Pregnancy comes with its fair share of health concerns.
Most women get headaches now and then, but getting one while pregnant is uncomfortable.
Also, managing headaches in the first trimester is challenging because many medications should be avoided.
But, there are many things you should be aware of regardless of whether your headache is caused by tension or is a full-blown migraine.
Any headache you get during, before, or after pregnancy should be mentioned to your doctor.
Keep a headache notebook to note how frequently you have headaches and how painful they are, making a note of any additional symptoms you experience.
What causes headaches in pregnancy?
Headaches during pregnancy can be caused by several factors, including:
Hormonal changes: The hormonal changes during pregnancy, specifically increased progesterone, can cause headaches.
Dehydration: Dehydration can cause headaches and be more common during pregnancy due to increased fluid needs.
Increased stress: Pregnancy can be stressful, and stress can cause headaches.
Changes in blood volume: As blood volume increases during pregnancy, headaches can occur.
Tension in the neck and shoulders: Carrying extra weight and the physical changes of pregnancy can lead to tension in the neck and shoulders, causing headaches.
Sinus pressure: Sinus pressure and congestion can also cause headaches during pregnancy.
Lack of sleep: Many women experience difficulty sleeping due to discomfort, frequent bathroom trips, and stress. Sleep deprivation can lead to headaches as a result of increased muscle tension and changes in neurotransmitter levels.
It’s important to note that some headaches during pregnancy may be a symptom of a more serious condition, so if you have frequent, severe, or unusual headaches, it’s important to speak with your doctor.
After 20 weeks of pregnancy, if you get recurrent headaches, this could indicate pre-eclampsia, a more dangerous pregnancy condition.
Pre-eclampsia during pregnancy…
Pre-eclampsia is excessive blood pressure that can harm your kidneys and, occasionally, other organs.
Simple painkillers like paracetamol might not be effective if you have a pre-eclampsia headache.
If you get headaches in the second half of your pregnancy or if they are severe, you must inform your doctor or midwife.
How to treat headaches during pregnancy?
Headaches are a common complaint during pregnancy, affecting as many as 80% of women.
Various factors, such as hormonal changes, increased stress, and dehydration, can cause them.
If pregnant, paracetamol is the first pain reliever you should use.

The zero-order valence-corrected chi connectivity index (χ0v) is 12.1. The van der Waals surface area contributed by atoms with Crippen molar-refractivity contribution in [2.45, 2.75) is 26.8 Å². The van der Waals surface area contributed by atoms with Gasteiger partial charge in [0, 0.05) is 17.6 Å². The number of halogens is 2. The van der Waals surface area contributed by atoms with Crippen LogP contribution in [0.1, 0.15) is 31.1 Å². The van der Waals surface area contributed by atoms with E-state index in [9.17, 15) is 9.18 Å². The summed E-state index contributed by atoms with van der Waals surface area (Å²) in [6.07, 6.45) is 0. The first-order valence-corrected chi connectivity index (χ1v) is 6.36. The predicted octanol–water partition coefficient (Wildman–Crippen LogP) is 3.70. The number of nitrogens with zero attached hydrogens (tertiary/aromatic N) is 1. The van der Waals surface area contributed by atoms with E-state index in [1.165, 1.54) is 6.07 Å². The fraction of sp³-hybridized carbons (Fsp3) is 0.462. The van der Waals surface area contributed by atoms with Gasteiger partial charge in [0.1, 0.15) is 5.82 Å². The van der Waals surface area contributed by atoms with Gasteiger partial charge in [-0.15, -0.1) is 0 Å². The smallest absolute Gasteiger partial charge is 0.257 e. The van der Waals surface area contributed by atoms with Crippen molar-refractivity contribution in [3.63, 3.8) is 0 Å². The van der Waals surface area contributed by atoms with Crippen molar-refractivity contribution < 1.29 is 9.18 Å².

If you must take paracetamol during pregnancy, do it for the least amount of time feasible.
Your pharmacist, midwife, or GP can guide you on how much and for how long to take paracetamol.
If not recommended by your doctor, some painkillers, such as those with codeine and non-steroidal anti-inflammatory medicines (NSAIDs) like ibuprofen, should be avoided during pregnancy.
To relieve headaches during pregnancy, it is recommended to:
- Stay hydrated by drinking plenty of water
- Practice relaxation techniques such as deep breathing and visualization
- Apply a cold compress to your forehead
- Avoid triggers like caffeine, lack of sleep, or eye strain
- Get regular exercise and stretch your muscles
- Consider prenatal massage or acupuncture
- Eat consistently with a balanced diet
- Consider biofeedback by learning to manage certain biological processes like heart rate, muscular tension, and blood pressure
- Reduce your stress level and rest in a cool, dark room with no noise
- Use essential oils such as peppermint, rosemary, and chamomile
However, suppose your headache is severe, persistent, or accompanied by other symptoms like blurred vision. In that case, it is important to talk to your doctor to rule out any serious underlying conditions.
When should you visit a physician?
If you experience any of the following pre-eclampsia symptoms, see a physician or midwife:
- A headache that is unresponsive to paracetamol
- Severe rib-related discomfort
- After using antacids, your heartburn persists
- Sudden swollen hands, feet, or face
- Blurry vision
Sometimes, headaches are a symptom of more serious medical issues.
If any of the following apply to you:
- An unexpectedly severe headache
- A change in your typical headache patterns
- Your first migraine
- A headache accompanied by fever, stiff neck, light sensitivity, tiredness, or weakness in your arm or leg
- A recent head injury
Pregnancy headaches are rather frequent and could occur due to the rapid changes you’re experiencing.
If you get headaches at any point throughout your pregnancy, let your doctor know.
If you have a personal or family history of migraines, high blood pressure, seizures, or diabetes, inform your doctor straight once.
Please follow your doctor’s instructions for all drugs and treatments exactly.
Carefully heed all dietary and exercise recommendations.
For all follow-up care and routine checkups, visit your doctor.
With the proper treatment, most causes of headaches during pregnancy are curable or avoidable.